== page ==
BAMBOO OPEN HOUSE debut with Lower Eastside Girls Club and Heliotrope

First Park

33 East 1st Street
Manhattan, NY 10002

BAMBOO OPEN HOUSE at The First Street Garden

This year, Heliotrope's Creative Director Bryan Ortega-Welch has been exploring bamboo construction methodologies in South America. His research has culminated in the construction of an experimental structure out of Guadua here in NYC designed and built in collaboration with architect Joana Torres, artist Megan Kindsfather, and a group of young women from The Lower Eastside Girls Club.

The structure is a threshold: an entranceway to a community garden, intended to bring new life to the space, to introduce NYC to this unique material, and to be the first of several architectural experimentations with bamboo on the site. These prototypes will inform the Foundation's next phase of work in Komye, Haiti. Since the 2010 earthquake, the Foundation has built homes and a community center from natural materials.

"Bamboo is incredible," says Heliotrope Foundation Creative Director Bryan Ortega-Welch. "The variety we've been experimenting with Guadua has the tensile strength of steel and can grow up to 100 feet tall in six months, the fastest growing plant in the world. Its potential as a cheap, renewable, seismically-resistant building material is enormous. In Haiti, as with many places in the tropics, bamboo represents the cutting edge in people's strategies for reforesting land and building homes from local renewable resources."

The December 19th Open House will be a celebration of the first Guadua structure in New York City. The design and build process behind this structure creates a bridge between young aspiring designers (ages 14-16) from the Lower Eastside Girls Club, and the youth of Komye, Haiti, who will play an instrumental role in the Foundation's next building project there.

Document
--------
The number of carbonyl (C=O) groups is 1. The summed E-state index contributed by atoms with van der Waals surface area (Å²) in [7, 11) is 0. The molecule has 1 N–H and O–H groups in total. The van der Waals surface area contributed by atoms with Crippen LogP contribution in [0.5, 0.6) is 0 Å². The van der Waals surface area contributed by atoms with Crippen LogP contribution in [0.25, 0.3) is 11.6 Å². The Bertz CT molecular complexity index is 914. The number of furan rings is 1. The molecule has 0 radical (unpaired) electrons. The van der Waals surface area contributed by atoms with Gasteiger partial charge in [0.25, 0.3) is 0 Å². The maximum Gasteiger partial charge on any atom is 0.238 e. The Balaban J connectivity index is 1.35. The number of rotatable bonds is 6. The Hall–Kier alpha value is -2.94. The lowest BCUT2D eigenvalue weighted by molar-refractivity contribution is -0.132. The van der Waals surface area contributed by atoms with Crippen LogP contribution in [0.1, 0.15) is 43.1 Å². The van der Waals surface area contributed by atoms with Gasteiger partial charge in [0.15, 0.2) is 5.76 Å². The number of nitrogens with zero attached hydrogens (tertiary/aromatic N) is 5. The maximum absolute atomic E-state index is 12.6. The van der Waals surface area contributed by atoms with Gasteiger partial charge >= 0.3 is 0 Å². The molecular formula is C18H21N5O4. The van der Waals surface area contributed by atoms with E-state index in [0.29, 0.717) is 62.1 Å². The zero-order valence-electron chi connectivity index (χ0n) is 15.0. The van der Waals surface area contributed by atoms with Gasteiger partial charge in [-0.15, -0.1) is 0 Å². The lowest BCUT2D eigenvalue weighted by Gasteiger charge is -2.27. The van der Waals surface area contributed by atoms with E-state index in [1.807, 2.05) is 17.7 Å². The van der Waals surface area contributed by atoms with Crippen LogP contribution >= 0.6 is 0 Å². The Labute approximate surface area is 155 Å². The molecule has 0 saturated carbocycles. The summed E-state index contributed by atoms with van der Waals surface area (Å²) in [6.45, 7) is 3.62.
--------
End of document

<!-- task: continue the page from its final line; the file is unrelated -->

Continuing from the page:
"The Lower Eastside Girls Club was thrilled to have a dozen young women participate in this 8 week long sustainable architecture course. The future of the world is in their hands," says Lyn Pentecost, PhD. Founder and Executive Director of the Lower Eastside Girls Club.

About the Heliotrope Foundation
The Heliotrope Foundation was started by artist Caledonia Curry, also known as Swoon, to help communities respond and heal after natural disasters and other urgent social crises. We build spaces of wonder that serve as community resource centers and catalysts for local change. We believe that the creative process can and should be a part of how we heal, rebuild and move forward after natural disasters, economic devastation, and moments of social crisis. Heliotrope supports three core projects in Haiti, New Orleans and North Braddock, PA that use art to make lasting social change.

About The Lower Eastside Girls Club
The Lower Eastside Girls Club (LESGC) has been providing innovative, community-based holistic programs and services for girls and young women since 1996. The mission of LESGC is to break the cycle of local poverty by training the next generation of ethical, entrepreneurial and environmental leaders. The LESGC provides a place where girls and young women 8-23 can grow, learn, have fun, and develop confidence in themselves and their ability to make a difference in the world. In 2013 the LESGC moved into a permanent Center for Community on Avenue D 30,000 sq feet of new state-of-the-art program space dedicated to the advancement of girls, and the neighborhood at large.

Saturday, 19 December, 2015



Comments powered by Disqus